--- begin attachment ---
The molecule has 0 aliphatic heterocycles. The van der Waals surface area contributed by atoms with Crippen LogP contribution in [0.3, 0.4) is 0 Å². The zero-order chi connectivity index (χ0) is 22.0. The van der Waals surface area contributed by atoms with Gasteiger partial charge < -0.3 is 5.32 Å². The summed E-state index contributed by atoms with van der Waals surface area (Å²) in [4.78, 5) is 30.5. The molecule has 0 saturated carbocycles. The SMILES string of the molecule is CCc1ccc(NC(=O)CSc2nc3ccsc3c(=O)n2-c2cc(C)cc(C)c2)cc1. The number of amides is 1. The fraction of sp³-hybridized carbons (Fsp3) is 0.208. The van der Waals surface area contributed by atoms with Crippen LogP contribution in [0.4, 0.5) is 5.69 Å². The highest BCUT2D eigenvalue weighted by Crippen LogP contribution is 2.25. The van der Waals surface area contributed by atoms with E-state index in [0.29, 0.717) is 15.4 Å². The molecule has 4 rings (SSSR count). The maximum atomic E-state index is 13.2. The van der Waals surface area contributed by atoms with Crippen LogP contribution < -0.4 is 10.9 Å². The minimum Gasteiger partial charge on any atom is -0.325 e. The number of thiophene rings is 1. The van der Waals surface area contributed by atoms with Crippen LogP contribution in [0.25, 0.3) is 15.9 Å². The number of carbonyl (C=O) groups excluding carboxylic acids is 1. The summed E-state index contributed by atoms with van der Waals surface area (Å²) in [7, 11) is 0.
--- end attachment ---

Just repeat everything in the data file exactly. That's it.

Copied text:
The molecule has 0 aliphatic heterocycles. The van der Waals surface area contributed by atoms with Crippen LogP contribution in [0.3, 0.4) is 0 Å². The zero-order chi connectivity index (χ0) is 22.0. The van der Waals surface area contributed by atoms with Gasteiger partial charge < -0.3 is 5.32 Å². The summed E-state index contributed by atoms with van der Waals surface area (Å²) in [4.78, 5) is 30.5. The molecule has 0 saturated carbocycles. The SMILES string of the molecule is CCc1ccc(NC(=O)CSc2nc3ccsc3c(=O)n2-c2cc(C)cc(C)c2)cc1. The number of amides is 1. The fraction of sp³-hybridized carbons (Fsp3) is 0.208. The van der Waals surface area contributed by atoms with Crippen LogP contribution in [0.4, 0.5) is 5.69 Å². The highest BCUT2D eigenvalue weighted by Crippen LogP contribution is 2.25. The van der Waals surface area contributed by atoms with E-state index in [0.29, 0.717) is 15.4 Å². The molecule has 4 rings (SSSR count). The maximum atomic E-state index is 13.2. The van der Waals surface area contributed by atoms with Crippen LogP contribution < -0.4 is 10.9 Å². The minimum Gasteiger partial charge on any atom is -0.325 e. The number of thiophene rings is 1. The van der Waals surface area contributed by atoms with Crippen LogP contribution in [0.25, 0.3) is 15.9 Å². The number of carbonyl (C=O) groups excluding carboxylic acids is 1. The summed E-state index contributed by atoms with van der Waals surface area (Å²) in [7, 11) is 0.